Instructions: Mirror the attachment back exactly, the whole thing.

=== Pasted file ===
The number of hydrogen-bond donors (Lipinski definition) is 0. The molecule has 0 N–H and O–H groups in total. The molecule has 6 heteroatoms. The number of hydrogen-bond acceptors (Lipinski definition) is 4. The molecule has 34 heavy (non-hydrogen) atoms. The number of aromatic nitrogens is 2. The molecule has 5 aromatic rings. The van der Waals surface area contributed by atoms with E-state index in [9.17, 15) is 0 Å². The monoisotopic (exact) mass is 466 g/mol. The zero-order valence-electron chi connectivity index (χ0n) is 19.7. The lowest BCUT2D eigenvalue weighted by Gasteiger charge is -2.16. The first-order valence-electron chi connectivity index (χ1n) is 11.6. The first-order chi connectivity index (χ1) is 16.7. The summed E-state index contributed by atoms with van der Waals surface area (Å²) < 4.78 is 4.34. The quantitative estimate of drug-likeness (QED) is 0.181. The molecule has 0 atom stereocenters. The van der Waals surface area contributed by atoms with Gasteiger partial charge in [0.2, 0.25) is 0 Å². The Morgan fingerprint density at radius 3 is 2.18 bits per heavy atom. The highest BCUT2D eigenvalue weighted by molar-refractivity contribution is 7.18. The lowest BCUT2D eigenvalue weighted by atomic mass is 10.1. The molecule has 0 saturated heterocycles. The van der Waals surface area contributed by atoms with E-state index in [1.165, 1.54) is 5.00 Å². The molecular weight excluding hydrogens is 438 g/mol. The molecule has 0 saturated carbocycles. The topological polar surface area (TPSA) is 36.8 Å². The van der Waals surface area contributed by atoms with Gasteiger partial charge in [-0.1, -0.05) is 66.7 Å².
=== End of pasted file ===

The number of hydrogen-bond donors (Lipinski definition) is 0. The molecule has 0 N–H and O–H groups in total. The molecule has 6 heteroatoms. The number of hydrogen-bond acceptors (Lipinski definition) is 4. The molecule has 34 heavy (non-hydrogen) atoms. The number of aromatic nitrogens is 2. The molecule has 5 aromatic rings. The van der Waals surface area contributed by atoms with E-state index in [9.17, 15) is 0 Å². The monoisotopic (exact) mass is 466 g/mol. The zero-order valence-electron chi connectivity index (χ0n) is 19.7. The lowest BCUT2D eigenvalue weighted by Gasteiger charge is -2.16. The first-order valence-electron chi connectivity index (χ1n) is 11.6. The first-order chi connectivity index (χ1) is 16.7. The summed E-state index contributed by atoms with van der Waals surface area (Å²) < 4.78 is 4.34. The quantitative estimate of drug-likeness (QED) is 0.181. The molecule has 0 atom stereocenters. The van der Waals surface area contributed by atoms with Gasteiger partial charge in [0.2, 0.25) is 0 Å². The Morgan fingerprint density at radius 3 is 2.18 bits per heavy atom. The highest BCUT2D eigenvalue weighted by molar-refractivity contribution is 7.18. The lowest BCUT2D eigenvalue weighted by atomic mass is 10.1. The molecule has 0 saturated heterocycles. The van der Waals surface area contributed by atoms with E-state index in [1.165, 1.54) is 5.00 Å². The molecular weight excluding hydrogens is 438 g/mol. The molecule has 0 saturated carbocycles. The topological polar surface area (TPSA) is 36.8 Å². The van der Waals surface area contributed by atoms with Gasteiger partial charge in [-0.1, -0.05) is 66.7 Å².